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Alimony and spousal maintenance have become a staple of most divorce proceedings. Making regular payments to an ex-spouse is a rough pill to swallow.
In the past, the spouse making maintenance payments had a sliver of silver lining in the cloud: the payments were tax deductible for the payor and taxable to the recipient.
That silver is now gray.
The Tax Cuts and Jobs Act of 2017, signed into law on December 22, 2017, removed that favorable tax treatment of maintenance payments and treats them like child support. Specifically, the Act removed the deduction for payment of maintenance, simultaneously removing the taxability of alimony and maintenance payments received. Thus, a spouse paying maintenance must pay tax on those payment amounts while the recipient receives them tax-free. This is more consistent with nontaxable property settlements.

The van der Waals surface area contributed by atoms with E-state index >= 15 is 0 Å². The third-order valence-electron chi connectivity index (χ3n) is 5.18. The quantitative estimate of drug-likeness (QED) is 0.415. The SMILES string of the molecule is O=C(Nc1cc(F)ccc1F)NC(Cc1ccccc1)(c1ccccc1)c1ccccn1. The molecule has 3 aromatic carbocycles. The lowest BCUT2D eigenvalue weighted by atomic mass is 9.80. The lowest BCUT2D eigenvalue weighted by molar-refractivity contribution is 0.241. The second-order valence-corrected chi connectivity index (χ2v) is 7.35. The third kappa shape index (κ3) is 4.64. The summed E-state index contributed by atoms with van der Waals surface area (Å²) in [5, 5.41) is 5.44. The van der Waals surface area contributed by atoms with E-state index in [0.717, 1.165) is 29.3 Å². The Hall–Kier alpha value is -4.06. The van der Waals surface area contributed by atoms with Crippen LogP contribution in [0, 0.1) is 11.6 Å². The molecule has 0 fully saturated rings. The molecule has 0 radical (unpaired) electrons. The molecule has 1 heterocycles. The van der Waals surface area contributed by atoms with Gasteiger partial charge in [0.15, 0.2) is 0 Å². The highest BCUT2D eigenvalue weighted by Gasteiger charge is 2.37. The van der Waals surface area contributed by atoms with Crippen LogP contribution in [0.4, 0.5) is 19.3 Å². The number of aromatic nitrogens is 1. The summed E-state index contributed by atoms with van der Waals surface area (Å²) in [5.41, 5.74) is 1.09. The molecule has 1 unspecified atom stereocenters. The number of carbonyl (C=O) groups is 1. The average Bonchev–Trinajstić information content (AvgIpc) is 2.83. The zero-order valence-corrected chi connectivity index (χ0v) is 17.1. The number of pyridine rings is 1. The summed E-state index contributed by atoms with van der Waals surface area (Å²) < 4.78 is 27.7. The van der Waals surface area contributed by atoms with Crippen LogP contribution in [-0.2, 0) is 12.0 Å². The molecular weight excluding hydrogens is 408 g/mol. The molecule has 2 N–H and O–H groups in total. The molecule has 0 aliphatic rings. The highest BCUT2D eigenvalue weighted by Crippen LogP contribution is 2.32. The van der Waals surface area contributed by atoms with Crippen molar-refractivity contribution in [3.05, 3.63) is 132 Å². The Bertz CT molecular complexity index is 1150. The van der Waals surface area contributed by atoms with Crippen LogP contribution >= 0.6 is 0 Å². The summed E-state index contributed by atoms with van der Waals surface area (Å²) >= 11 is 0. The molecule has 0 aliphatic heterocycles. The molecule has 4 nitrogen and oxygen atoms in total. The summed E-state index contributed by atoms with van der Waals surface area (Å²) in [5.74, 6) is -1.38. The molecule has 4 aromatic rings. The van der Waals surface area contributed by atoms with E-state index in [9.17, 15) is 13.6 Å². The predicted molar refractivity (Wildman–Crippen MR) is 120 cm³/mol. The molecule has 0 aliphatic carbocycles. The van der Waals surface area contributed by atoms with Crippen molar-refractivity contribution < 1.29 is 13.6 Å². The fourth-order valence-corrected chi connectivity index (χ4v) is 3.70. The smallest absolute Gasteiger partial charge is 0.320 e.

This has no effect upon the tax treatment of child support payments or transfers of property between spouses or incident to divorce.
The change in the law only applies to divorce or separation instruments executed after December 31, 2018, or executed on or before December 31, 2018 and modified after December 31, 2018 expressly to address spousal maintenance. So, those who were divorced before December 31, 2018 need not worry themselves over this change unless they want to specifically incorporate it into their divorce decree.
This modification of the law may affect future divorce negotiations. Spouses required to pay spousal maintenance will want to reduce these payments by the amount of the lost deduction and the windfall the recipient will receive from a tax-free payment.
Going forward, divorce attorneys should carefully scrutinize alimony amounts to account for the cost of the lost deduction.
Contact a member of SKO’s Tax practice for more information regarding the Tax Cuts and Jobs Act of 2017, and how you may be affected.